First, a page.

September 03, 2019
The Challenge of a Dual Military Career - Episode 37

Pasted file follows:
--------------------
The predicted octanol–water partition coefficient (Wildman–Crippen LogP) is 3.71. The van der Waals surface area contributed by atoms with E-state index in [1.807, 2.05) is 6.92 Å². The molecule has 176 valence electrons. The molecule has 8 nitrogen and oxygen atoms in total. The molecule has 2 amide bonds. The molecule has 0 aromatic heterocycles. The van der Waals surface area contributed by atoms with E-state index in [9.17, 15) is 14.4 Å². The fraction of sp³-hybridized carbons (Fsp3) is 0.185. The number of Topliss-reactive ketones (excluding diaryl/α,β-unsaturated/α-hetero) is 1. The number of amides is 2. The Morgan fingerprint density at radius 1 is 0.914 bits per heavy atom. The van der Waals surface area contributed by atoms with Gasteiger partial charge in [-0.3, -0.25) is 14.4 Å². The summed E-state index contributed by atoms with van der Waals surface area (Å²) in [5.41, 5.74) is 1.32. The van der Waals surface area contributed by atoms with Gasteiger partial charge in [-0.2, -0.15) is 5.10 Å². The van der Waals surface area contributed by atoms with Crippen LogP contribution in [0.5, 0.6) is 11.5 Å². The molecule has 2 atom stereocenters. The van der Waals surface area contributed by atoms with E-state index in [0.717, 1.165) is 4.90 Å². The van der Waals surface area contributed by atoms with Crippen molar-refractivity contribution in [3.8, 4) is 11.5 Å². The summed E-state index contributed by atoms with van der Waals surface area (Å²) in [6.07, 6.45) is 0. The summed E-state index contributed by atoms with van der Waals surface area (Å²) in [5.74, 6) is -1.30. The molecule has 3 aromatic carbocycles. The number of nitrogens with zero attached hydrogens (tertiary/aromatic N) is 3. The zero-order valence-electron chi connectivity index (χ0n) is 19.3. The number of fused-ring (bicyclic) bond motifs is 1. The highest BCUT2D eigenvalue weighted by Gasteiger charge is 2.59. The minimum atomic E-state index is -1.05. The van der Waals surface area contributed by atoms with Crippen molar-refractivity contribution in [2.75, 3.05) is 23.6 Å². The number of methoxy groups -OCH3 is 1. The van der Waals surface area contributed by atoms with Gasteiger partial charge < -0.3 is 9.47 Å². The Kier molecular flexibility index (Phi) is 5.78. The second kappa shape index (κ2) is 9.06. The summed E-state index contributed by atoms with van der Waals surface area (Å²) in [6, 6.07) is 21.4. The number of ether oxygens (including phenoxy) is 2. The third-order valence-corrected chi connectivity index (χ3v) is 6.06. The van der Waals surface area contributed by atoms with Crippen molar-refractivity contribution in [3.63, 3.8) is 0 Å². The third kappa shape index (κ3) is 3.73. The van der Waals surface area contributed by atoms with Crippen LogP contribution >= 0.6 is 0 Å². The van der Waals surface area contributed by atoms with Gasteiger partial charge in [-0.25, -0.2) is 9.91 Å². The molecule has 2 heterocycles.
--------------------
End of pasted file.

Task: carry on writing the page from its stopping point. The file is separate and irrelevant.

My guest today in Sherry Eifler. Sheri is a former Army soldier turned devoted Army wife and mom makes her home where the Army sends her husband of over 25 years, Brian, and together they embrace the adventure of military family life with their three amazing children and faithful pups, Kate and Sol. Sherry’s military experience both in and out of uniform have shaped her skills as an engaging storyteller who invites you to think a new way. She is a recognized transformation specialist, ready to connect today through her multi-faced approach to engaging women’s ministry. Sherry joined the Army Reserves while in college. She was looking to be a medic, but when the recruiter found out she was going to school he convinced her to Enlist in the Reserves while completing the Reserve Officer Training Corps program and finishing college. She agreed and headed off to boot camp in the summer. When she completed Field Training, she went to her first drill weekend and was a little overwhelmed by all the officers she worked with. And then when she went to ROTC she found even more officers and wondered what she had signed up for. She really enjoyed ROTC and found life long friends and met her husband through the ROTC program. She and her husband spent a lot of time apart while in the military and even though she was able to move with him to his next assignment she wasn’t able to do what she wanted/needed to do to continue her career. She decided at the five year point to leave the military behind and start a family. When her daughter was one month old her husband left for Korea. She moved back home to be with family for the approximately two years while he was overseas. When she came back to the military as a spouse she had to transition and find her place. She helped to bridge the gap between new military spouses and military members. And she has worked to get more male military spouses involved in the spouses clubs and volunteer opportunities. Today, she pulls together her kaleidoscope of certifications and talents as an author, John Maxwell Team certified speaker, executive coach, and leadership team coach to create transformational events with you at heart. *this post contains affiliate links She also published a Bible Study called, Royal Reflections – The Making of a Warrior Princess. Connect with Sherry: Website Facebook Instagram Do you want more stories of military women veterans? I just launched a book sharing 28 stories of military women. It includes stories ranging from women in the process of joining the military to women who have served and retired. Stories from the Army, Air Force, Marines and Navy. Order today!